Most of you readers know that I am a big proponent of the term 'indigenous' when it comes to missions. We must be helping to erupt indigenous communities of faith. Much more on that later, as I started reading The Shaping of Things to Come this past weekend.
In the meantime, check out the article titled "World Tour", a great read on how MTV is expanding internationally by focusing on local, indigenous culture.
Here is a snippet:
Until recently, MTV International's formula has been to race into unchartered markets and be the first to plant a flag, through channels with broad regional appeal, like MTV Latin America and MTV Asia. Now it wants to turbocharge the strategy by expanding in a dozen key markets with more MTV Networks brands, like Nickelodeon, across a range of technologies, like cable, satellite, even over cell phones. "We just finished another plan ... and international is in the DNA of every sentence," says MTV Networks CEO Judy McGrath, who runs the business day-to-day for Freston. The key to pulling off the strategy, though, is sticking with the winning approach of mixing universal youth sensibilities with local tastes. All that helps MTV avoid coming across as a cultural imperialist. One example is the hit U.S. show, "Pimp My Ride." In Germany, it's "Pimp My Bicycle." MTV Indonesia airs regular "calls to prayer" for its Muslim audience. Every outpost, which gets it own local stylized spin on the MTV logo, offers a window into that society. On MTV India, "you get a sense of the colorful street culture," says Bill Roedy, president of MTV International. "MTV Japan—a sense of technology edginess; MTV Italy—style and elegance."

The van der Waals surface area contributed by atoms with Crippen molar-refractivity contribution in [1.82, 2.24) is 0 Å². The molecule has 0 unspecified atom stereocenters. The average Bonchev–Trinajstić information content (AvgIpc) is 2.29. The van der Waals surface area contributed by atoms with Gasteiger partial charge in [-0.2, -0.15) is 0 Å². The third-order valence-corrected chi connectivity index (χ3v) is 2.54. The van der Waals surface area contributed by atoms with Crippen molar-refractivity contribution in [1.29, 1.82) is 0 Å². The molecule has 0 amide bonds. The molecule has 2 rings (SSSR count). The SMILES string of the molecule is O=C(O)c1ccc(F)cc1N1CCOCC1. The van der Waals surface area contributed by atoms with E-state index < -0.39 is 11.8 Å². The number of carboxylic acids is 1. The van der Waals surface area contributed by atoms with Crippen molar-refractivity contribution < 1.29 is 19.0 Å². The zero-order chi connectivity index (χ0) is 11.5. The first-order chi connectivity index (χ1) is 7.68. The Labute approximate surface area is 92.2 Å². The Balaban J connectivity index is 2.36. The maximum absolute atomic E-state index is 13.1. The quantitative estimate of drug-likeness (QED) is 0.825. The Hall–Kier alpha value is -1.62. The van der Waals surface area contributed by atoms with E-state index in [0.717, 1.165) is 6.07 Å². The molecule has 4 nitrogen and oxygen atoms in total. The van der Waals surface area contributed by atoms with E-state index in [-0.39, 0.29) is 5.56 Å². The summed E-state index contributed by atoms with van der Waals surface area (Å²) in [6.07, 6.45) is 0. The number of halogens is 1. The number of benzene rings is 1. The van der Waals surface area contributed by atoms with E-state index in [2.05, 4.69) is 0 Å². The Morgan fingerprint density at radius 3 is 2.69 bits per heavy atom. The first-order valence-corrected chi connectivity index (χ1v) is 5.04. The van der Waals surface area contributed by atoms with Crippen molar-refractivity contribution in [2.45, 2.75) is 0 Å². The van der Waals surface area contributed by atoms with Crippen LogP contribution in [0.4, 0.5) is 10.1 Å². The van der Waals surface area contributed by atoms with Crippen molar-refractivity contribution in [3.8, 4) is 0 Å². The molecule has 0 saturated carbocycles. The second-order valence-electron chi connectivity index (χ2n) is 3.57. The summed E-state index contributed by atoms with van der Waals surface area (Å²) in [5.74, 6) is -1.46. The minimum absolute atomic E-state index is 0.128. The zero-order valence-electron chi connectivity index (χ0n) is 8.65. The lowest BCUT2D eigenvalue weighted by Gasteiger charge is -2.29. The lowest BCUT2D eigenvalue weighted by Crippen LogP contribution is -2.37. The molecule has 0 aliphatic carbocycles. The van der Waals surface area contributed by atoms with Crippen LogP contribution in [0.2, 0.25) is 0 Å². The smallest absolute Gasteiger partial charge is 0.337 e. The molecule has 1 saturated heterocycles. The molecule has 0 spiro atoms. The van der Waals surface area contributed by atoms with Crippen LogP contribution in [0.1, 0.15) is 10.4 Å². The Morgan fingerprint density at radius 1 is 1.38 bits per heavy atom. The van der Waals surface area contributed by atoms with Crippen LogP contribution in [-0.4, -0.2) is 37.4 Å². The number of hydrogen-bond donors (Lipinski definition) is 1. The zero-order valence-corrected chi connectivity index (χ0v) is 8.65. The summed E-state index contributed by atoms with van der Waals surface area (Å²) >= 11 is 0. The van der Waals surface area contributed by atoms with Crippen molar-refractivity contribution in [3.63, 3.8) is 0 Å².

Photo: A picture of a police officer saluting some soldiers in a Memorial Day parade, Fairfield, CT, Memorial Day 2005.